You know what really gets my goat? El Chupacabra. Vampire scourge to livestock owners in Latin America and the southern United States. Is the chupacabra an alien? A Caribbean man-reptile? Some kind of hairless Texan dog? Would you believe that it’s only about 21 years old? Today, we track the legend of the Goat Sucker back to the start.
On this roundtable episode, I am joined by David Gimnich of the Sidekicked pomecast as well as a personal friend of mine, Nathaniel Collins Léon, who grew up in Puerto Rico where the Chupacabra mythos was born. Something that we determined right away on the show is that there’s no true consensus as to what the Chupacabra actually looks like. Depending on who you ask, though, the chupacabra may be narrowed down to one of two forms:
The traditional chupacabra is a greenish, bipedal, somewhat reptilian creature reported to have slanted black or red eyes, fangs, claws, and spikes down its back.
However, the early to mid-2000’s saw the rise of a second, very different contender for the name. The Texas Chupacabra, as it is often referred to since this is the area where it is most commonly reported, is a medium to large canid. The creature is often described as being bluish gray in color, mostly hairless save for perhaps a ridge of hair along the back, and having two large, protruding fangs.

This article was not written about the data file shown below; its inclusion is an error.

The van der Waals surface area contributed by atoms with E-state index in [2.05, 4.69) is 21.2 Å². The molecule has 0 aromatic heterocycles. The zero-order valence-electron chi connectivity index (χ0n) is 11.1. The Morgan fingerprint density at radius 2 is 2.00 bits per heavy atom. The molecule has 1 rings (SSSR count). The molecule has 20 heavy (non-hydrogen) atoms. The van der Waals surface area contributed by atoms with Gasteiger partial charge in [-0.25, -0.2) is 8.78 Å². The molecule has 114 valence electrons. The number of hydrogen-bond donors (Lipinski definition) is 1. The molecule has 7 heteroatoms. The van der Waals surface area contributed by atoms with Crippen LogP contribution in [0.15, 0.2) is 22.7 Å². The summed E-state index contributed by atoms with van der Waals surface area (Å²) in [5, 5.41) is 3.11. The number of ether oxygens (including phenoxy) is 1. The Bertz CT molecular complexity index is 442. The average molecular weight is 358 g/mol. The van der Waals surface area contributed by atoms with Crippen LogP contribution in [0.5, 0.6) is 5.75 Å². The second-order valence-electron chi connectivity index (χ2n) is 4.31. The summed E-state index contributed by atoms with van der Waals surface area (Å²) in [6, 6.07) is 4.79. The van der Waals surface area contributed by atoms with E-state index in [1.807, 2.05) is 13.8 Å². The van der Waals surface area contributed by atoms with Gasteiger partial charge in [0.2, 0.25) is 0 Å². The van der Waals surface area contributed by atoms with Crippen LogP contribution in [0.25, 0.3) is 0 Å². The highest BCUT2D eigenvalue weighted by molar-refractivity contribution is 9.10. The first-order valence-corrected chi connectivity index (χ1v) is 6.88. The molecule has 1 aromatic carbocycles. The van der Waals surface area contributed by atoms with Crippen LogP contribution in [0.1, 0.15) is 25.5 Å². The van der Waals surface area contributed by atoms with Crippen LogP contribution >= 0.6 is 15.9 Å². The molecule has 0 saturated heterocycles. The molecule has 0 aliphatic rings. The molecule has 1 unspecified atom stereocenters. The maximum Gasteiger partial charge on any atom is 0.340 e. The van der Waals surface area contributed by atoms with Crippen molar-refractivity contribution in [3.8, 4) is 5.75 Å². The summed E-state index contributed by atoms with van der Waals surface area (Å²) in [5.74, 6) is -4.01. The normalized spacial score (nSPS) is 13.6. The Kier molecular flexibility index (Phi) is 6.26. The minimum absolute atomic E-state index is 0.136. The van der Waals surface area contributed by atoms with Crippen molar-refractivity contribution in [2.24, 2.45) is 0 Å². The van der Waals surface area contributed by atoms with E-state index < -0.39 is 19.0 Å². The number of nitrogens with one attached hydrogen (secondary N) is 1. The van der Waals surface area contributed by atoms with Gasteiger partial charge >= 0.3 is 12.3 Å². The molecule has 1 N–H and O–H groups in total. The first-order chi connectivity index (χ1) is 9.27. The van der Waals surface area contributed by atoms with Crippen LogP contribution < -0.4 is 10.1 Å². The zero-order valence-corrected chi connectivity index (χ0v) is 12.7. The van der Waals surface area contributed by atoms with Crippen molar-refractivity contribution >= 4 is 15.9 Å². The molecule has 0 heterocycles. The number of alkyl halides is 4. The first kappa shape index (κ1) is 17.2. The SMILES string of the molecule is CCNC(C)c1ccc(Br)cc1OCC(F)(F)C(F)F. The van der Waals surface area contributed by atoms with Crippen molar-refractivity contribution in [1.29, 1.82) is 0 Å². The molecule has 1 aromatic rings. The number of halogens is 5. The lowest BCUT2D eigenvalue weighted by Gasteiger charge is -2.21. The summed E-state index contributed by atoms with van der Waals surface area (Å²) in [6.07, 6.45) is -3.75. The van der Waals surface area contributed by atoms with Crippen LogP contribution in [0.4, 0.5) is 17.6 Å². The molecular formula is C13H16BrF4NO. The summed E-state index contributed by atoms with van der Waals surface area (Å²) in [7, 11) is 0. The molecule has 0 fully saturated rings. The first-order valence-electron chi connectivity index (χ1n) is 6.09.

The Texas Chupacabra
The canid version of the chupacabra actually originates in Nicaragua in the year 2000 and travels northward toward the United States, and it’s a story that plays out virtually the same way every time: A rural community or single individual loses a large number of livestock to a single, unseen predator. The creature is eventually killed or found dead, and appears to be a discolored, monstrous canid. Having discovered an unidentifiable animal that seems to favor livestock, whoever managed to bag the animal assumes it must be the legendary chupacabra.